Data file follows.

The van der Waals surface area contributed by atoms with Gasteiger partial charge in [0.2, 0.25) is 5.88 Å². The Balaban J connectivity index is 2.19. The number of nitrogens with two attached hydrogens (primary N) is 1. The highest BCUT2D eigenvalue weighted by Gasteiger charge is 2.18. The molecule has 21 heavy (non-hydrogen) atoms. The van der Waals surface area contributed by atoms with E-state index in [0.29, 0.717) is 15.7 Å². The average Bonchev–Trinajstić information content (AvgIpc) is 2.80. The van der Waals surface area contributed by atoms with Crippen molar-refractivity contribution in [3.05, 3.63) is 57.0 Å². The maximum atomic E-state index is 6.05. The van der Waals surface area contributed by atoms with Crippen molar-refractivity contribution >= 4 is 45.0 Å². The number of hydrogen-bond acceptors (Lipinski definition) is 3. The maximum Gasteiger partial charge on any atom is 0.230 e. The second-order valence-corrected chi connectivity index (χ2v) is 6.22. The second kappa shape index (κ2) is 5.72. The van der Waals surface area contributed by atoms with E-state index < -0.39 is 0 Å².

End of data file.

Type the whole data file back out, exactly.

The van der Waals surface area contributed by atoms with Gasteiger partial charge in [0.2, 0.25) is 5.88 Å². The Balaban J connectivity index is 2.19. The number of nitrogens with two attached hydrogens (primary N) is 1. The highest BCUT2D eigenvalue weighted by Gasteiger charge is 2.18. The molecule has 21 heavy (non-hydrogen) atoms. The van der Waals surface area contributed by atoms with E-state index in [0.29, 0.717) is 15.7 Å². The average Bonchev–Trinajstić information content (AvgIpc) is 2.80. The van der Waals surface area contributed by atoms with Crippen molar-refractivity contribution in [3.05, 3.63) is 57.0 Å². The maximum atomic E-state index is 6.05. The van der Waals surface area contributed by atoms with Crippen molar-refractivity contribution >= 4 is 45.0 Å². The number of hydrogen-bond acceptors (Lipinski definition) is 3. The maximum Gasteiger partial charge on any atom is 0.230 e. The second-order valence-corrected chi connectivity index (χ2v) is 6.22. The second kappa shape index (κ2) is 5.72. The van der Waals surface area contributed by atoms with E-state index < -0.39 is 0 Å².